// Let Comp2 know of the collision
                    NotifyObjectOfCollision(Comp2.ObjectId, Comp1.ObjectId);
                    // Probably mark Comp1 and Comp2 as collision resolved for this
                    //  frame so we dont do this twice or the like.. or just let the
                    //  physics system do its thing if you have one.
                }
            }
        }
    }

    NotifyObjectOfCollision(ObjectId, CollidedWithObjectId)
    {
        ICollideable Comp = FindCollideable(ObjectId);
        if (Comp == null)
            return;
        Comp.DoCollision(CollidedWithObjectId);
    }
}

Hope this helps, I know its rather long but a good detailed question deserves a good amount of detail in the answer. (And please take the code as suggestions, no way are they optimal!! Just meant to show the flow :))

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  1. Read this answer on composition over inheritance.
  2. Use one single method to create different entities, this leads to more maintainable code since configuration-specifics belong in external data files, not in code. So avoid createPlayer(), createEnemyOne(), createAsteroid(), in favour of createEntity(int id, string type, PhysicsComponent physics, SpriteComponent sprite, ...) with parameters being either primitives or complex objects themselves, and collectively specifying a unique object such as an asteroid.
  3. Use the builder pattern specifically because you need a class dedicated to translating said configuration data into concrete entities, while maintaining separation of concerns between classes (e.g. your game class "Main" should not be constructing entities, but it should be delegating the task to another class).
  4. Read this answer on collision detection and entity destruction.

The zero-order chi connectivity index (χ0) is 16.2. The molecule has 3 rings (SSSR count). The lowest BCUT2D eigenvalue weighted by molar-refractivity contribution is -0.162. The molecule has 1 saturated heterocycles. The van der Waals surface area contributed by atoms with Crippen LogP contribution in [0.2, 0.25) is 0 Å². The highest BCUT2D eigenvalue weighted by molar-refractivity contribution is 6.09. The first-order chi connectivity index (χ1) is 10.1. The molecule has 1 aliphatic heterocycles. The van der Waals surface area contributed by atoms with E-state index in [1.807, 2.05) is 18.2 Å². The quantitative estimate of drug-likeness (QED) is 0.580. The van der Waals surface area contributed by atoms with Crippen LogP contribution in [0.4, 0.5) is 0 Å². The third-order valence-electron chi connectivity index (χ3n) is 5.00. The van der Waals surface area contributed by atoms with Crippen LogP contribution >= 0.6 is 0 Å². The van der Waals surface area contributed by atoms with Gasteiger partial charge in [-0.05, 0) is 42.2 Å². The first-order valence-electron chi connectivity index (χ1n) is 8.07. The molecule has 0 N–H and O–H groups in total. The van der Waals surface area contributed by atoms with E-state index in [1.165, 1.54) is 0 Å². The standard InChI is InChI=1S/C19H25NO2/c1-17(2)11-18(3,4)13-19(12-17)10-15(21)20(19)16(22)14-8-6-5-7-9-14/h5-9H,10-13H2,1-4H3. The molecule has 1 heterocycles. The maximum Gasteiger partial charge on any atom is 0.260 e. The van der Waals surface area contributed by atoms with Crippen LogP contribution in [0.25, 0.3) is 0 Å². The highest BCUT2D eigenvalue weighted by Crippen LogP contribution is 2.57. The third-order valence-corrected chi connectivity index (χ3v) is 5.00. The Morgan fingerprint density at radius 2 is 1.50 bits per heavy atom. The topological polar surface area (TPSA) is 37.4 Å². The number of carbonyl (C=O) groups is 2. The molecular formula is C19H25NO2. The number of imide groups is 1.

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Rather, move every method from this monolithic builder class to a separate class deriving from Entity and place that code in the constructor. No multiple-inheritance. No large trees. Example: Both Ship, Spaceship, and EnemySpaceship would all derive from Entity and only Entity.

You're trying to accomplish two things with this design.

1) Determine the "type" of an entity.
2) Separate out some code that constructs entities out of some "monolithic builder class".

Comment on point #1:

I'm going to frame my context within how Unity handles component based design, as that's how I'm most familiar with it.

In their parlance, you have GameObject (which is analagous to Entity in your example, I would imagine) which, basically, just contains Components. You derive from Component (specifically a subtype of Component, but that's unimportant). Nothing derives from GameObject.

When a collision occurs (because you have game objects with some kind of physics components attached), the engine sends a message to every component on those game objects that such a collision occurred along with some appropriate variables.

If you need to determine what course of action you can do a couple of things.

1) Check the name of the game object and do some logic. This is probably a bad approach.

2) Check the tags on the game object you collided with. The component that handles that for the player could check to see if they collided with something that's a friend or a foe. This is an okay approach, but limiting.

3) Check to see if the game object collided with has a specific type of component attached, and then do appropriate things. So the player component could see if the thing it collided with has a component of type PowerUp, get that instance of that component, then do something with it. This is probably the most powerful approach.

Either way, from the way you're describing it, having things that derive from your Entity class in a component-based system is kind of missing the point.

On #2:

It seems like a method that constructs a "Enemy Space ship" can just be a helper function somewhere else. It probably doesn't even need to be inside a class, depending on how your engine is set up with globals. You can just as easily separate them out in multiple files without doing something like setting up yet another inheritance tree.

Also, it's worth noting that Unity data drives game object construction, generally. Implementing a system that lets you design an entity in an editor will reduce some of this monolithic code you have an issue with.